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Anne Briggs


Country of origin:

England

Type of music generally:

Neo-traditional and traditional folk

Status:

Anne Briggs ceased recording in 1973. Most recent release, A Collection (compilation, 1999)

See also:

Wikipedia's entry on Anne Briggs

Comparisons:

Her work one of the touchstones of generations of women traditional and neo-traditional singers

Covers/own material:

Own, covers, and traditional

General comments:

Anne Briggs is noted among so many folk artists as one of the main forces in the resurgance of traditional and neo-traditional folk in England in the sixties and seventies. She hasn't got a gorgeous voice, but it's strong, expressive, and its lack of showiness works with her material so well. She lets the material speak for itself, clearly, but not exactly as simply as it appears. (Neile)

Recommended first album:

A Collection

Recordings:


The Time Has Come

Release info:

1971—Columbia

Availability:

U.K.

Ecto priority:

Highly recommended for fans of traditional and neo-traditional folk

Group members:

Anne Briggs—vocals, guitar, bouzouki

Produced by:

Colin Caldwell

Comments:

An album of contemporary songs, with just one traditional song. This is really lovely, emotive, and plaintive. (Neile)

Sing A Song For You

Release info:

1997 (recorded 1973); rereleased by Fledg'ling Records

Availability:

U.K.

Ecto priority:

Highly recommended for fans of traditional and neo-traditional folk

Group members:

Anne Briggs—vocals, bouzouki, guitar

Guest artists:

Barry Dransfield—violin
Ragged Robin
     Steve Ashley—vocals harmonica, whistle
     Richard Byers—vocals, guitar, mandolin
     Brian Diprose—bass guitar
     John Thompsom—drums

Produced by:

Terry Brown

Comments:

A lovely, highly listenable collection, a mix of traditional tunes and Anne Brigg's own neo-traditional songs. The material is wonderful. A note in the Fledg'ling release's booklet explains why the project was shelved at the time—Briggs was heavily pregnant when the album was recorded, and she wasn't happy with her vocals (true, they are occasionally a little reedy) and the label wanted to re-shoot the photography, and she was in the midst of moving to northern Scotland, so she just let the project disappear. No question: it doesn't deserve that fate. (Neile)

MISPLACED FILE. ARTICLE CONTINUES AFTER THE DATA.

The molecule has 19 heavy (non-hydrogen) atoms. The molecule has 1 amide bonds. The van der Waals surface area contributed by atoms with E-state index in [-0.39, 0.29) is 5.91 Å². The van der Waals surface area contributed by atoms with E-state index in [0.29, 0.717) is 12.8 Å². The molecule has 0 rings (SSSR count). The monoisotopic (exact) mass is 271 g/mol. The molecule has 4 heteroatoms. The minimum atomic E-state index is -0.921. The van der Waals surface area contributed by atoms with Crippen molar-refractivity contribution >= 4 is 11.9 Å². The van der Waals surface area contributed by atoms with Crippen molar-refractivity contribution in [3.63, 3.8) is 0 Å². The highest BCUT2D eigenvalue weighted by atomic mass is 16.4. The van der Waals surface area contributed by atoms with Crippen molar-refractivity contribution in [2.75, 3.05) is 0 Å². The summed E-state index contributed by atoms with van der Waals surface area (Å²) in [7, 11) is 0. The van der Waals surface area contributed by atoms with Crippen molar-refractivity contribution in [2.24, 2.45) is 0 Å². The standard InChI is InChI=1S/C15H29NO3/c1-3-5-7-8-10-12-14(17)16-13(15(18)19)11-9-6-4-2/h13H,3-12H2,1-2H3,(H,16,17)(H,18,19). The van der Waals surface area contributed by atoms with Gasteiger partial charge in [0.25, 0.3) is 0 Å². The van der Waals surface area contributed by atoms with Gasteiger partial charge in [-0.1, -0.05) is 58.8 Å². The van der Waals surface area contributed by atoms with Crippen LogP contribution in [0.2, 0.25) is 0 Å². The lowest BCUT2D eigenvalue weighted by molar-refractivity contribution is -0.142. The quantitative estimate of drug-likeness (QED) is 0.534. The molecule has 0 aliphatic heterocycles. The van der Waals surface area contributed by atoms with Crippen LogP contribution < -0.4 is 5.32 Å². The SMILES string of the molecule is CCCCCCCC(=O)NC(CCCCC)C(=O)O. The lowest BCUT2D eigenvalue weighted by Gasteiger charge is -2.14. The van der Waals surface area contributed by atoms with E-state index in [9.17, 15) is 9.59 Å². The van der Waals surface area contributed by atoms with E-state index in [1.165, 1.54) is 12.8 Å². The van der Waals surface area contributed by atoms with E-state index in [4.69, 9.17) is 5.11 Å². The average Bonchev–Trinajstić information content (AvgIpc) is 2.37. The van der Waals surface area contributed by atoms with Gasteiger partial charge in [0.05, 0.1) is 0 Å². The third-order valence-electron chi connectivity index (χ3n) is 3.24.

A Collection

Release info:

1999—Topic Records

Availability:

U.K.

Ecto priority:

Highly recommended for fans of traditional folk

Group members:

Anne Briggs—vocals, guitar, bouzouki

Guest artists:

John Moynihan—bouzouki (15)
Ray Fisher—vocals (12)

Produced by:

Comments:

Includes all the material from The Hazards of Love EP (1964) and her Anne Briggs album (1971). This is 19 tracks of wonderful tradition interpretations (the additional two tracks are her own strong compositions). Listening to this, it's so clear how many artists she has influenced, from Sandy Denny to Eliza Carthy, Bill Jones, Kate Rusby...the list is long. This is my favourite of the albums of hers I own because her take on her material is so fresh and natural-sounding. So, so lovely. (Neile)

Further info:

Anne Briggs collaborated with Bert Lloyd and Ewan MacColl to produce The Iron Muse (1963), and with Bert Lloyd and Frankie Armstrong to produce The Bird In The Bush (Traditional Erotic Songs) (1966).

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DISCLAIMER: Comments and reviews in the Ectophiles' Guide are excerpted from the ecto mailing list or volunteered by members of the list. They are the opinions of music enthusiasts, not professional music critics.

Entry last updated 2012-09-03 17:06:11.
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